Although Lyotard declared the end of the grand narratives in 1979, has the climate and ecological crisis now become the new grand narrative? The void left by the "rational grand narratives" is now being filled by other ethical narratives on which contemporary scientific culture is rebuilding its legitimacy. Is the way open for the return of society as a system? Is the way open towards a necessary moralization of scientific knowledge? If Lyotard has always asked scientists or intellectuals to relativise (or minimise) their power, today, such humility is considered irresponsible. The prescriptive purpose of research, if not its activist or even militant objective, appears - again - legitimate. Where then, is there space for "the desire for justice and the desire for the unknown"?
This tension, barely sketched here, between the first reception of Lyotard's Report on Knowledge and its contemporary re-reading in light of the repositioning of scientific knowledge according to new cultural parameters, also resonates with our experience of the "postmodern condition". The evolution of the postmodern informational society continues to be supported by the territorial infrastructures of modernity (roads, architectures, technical networks, energy and transportation network, productive landscapes, etc.) as well as by the system of their correlated objects, in a concrete coexistence of heterogeneous socio-technical systems, material or immaterial, that no theoretical discourse could fully apprehend.
The 6th Rencontres de l'EDAR invite all EDAR PhD students to contribute to the questions raised here, thanks to their current research. With reference to the fields of architecture and urban sciences, and with a view to objectives that are quite specific to them, their research questions the legacy of modernity and the Modern Movement - whether its concepts, models or material legacies - while exploring alternatives and potentials, or renewing its critical understanding. The critique of velocity as a value; the search for an alternative to the consideration of agricultural space as only productive; the search for an architectural language appropriate to bio-sourced materials or to the new criteria of health and well-being with low energy consumption; the implications of Artificial Intelligence in spatial design processes, etc.: these are all research themes that question the boundaries between modern, postmodern and transition, testing the relevance and paradoxes of these categories.
The mission of the Rencontres de l'EDAR is to provide a 'snapshot' of current doctoral research. The 2022 edition is a continuation of the Contemporary Modernity doctoral seminar (spring 2022). It will bring to light the problematic of modernity, its legacies and its overcoming, based on the subjects, methods and scientific results of EDAR research.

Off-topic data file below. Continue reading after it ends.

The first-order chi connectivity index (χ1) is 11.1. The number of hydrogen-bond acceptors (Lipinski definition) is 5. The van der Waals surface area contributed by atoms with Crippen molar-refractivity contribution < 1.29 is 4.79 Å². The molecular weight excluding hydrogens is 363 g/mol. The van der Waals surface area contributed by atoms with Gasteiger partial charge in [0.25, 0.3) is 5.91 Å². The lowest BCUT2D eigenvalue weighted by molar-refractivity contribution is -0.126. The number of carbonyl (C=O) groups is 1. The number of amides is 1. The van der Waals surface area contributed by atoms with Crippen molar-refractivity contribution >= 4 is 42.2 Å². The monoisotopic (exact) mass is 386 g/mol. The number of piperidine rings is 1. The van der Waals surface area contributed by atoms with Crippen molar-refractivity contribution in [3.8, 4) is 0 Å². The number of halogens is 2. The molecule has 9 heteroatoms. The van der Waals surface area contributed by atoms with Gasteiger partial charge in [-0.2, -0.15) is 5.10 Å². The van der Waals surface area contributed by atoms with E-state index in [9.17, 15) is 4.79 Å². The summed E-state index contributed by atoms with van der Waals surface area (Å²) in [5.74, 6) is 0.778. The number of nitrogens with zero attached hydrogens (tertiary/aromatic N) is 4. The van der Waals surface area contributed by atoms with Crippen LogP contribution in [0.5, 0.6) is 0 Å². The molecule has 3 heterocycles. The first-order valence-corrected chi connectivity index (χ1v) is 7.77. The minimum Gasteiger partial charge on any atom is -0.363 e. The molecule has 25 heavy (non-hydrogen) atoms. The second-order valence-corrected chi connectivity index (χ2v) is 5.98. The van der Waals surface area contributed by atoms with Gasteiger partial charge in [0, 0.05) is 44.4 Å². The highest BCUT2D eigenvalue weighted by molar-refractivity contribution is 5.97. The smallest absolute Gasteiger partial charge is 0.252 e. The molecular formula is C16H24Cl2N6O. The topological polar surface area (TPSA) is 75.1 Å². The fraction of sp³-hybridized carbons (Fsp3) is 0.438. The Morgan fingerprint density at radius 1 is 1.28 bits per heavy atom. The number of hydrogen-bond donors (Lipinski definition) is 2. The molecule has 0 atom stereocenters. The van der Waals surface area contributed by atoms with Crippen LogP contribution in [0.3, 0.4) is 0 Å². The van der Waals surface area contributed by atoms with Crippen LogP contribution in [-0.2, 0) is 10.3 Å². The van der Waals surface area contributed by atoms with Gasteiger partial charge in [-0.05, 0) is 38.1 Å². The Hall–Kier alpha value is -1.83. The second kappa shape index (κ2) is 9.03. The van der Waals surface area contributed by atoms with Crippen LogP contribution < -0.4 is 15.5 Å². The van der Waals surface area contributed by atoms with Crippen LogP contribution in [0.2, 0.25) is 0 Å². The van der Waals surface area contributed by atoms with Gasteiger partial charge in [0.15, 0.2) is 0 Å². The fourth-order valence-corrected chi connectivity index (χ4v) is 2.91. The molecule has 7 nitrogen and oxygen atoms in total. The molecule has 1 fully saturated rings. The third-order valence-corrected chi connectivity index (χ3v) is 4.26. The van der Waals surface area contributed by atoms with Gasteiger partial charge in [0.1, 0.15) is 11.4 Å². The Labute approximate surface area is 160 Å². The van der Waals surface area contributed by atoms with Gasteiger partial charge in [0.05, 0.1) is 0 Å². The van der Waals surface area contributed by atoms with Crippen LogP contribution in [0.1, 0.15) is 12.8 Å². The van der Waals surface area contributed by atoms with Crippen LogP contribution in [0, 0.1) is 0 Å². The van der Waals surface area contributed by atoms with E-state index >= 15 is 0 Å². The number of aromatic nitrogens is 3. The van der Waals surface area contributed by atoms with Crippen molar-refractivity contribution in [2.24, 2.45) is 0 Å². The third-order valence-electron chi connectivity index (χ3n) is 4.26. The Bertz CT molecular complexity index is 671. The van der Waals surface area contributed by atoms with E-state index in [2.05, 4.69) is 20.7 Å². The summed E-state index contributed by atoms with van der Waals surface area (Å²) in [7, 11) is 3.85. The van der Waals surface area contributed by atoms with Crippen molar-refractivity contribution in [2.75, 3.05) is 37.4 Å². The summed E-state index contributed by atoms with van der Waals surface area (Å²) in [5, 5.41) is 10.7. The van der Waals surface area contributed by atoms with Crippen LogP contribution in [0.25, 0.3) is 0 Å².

EDAR PhD students who have already passed the candidacy exam are warmly invited to submit a presentation proposal by means of a 5,000 to 7,500 characters abstract, accompanied by a critical bibliography where the main bibliographical references will be briefly commented on. The deadline for submission (addressed to firstname.lastname@example.org) is the 2nd May 2022. Each Phd student's contribution to the seminar will consist of a 15' presentation.
Richard Dubé, Pascal Gin, Walter Moser, Alvaro Pires, Modernité en Transit/Modernity in Transit, Ottawa 2009.
Maurizio Ferraris,Manifeste du nouveau réalisme, Hermann, Paris, 2014 .
Nathalie Heinich, Ce que le militantisme fait à la recherche, Gallimard, Paris, 2021.
Charles Jencks, The Language of Post-Modern Architecture, Academy, London 1977.
Charles Jencks (dir.), The Post-Modern Reader, Wiley, Chichester 2011.
Charles Jencks, Rem Koolhaas, "Radical Post-Modernism and Content: Charles Jencks and Rem Koolhaas Debate the Issue", Architectural Design, 2011-09, Vol. 81(5), p. 32-45.
Jean-François Lyotard, The Postmodern condition. A Report on Knowledge, Manchester, Manchester University Press 1984 .
Lewis Mumford, Technics and Civilization, Routlege, London 1934.
Karl Popper, The Open Society and Its Enemies, Routledge, London 1945.
Robert Venturi, Complexity and Contradiction in Architecture, MOMA, New York 1966.
In the programs
- Exam form: Oral (session free)
- Subject examined: Postmodern ?
- Lecture: 16 Hour(s)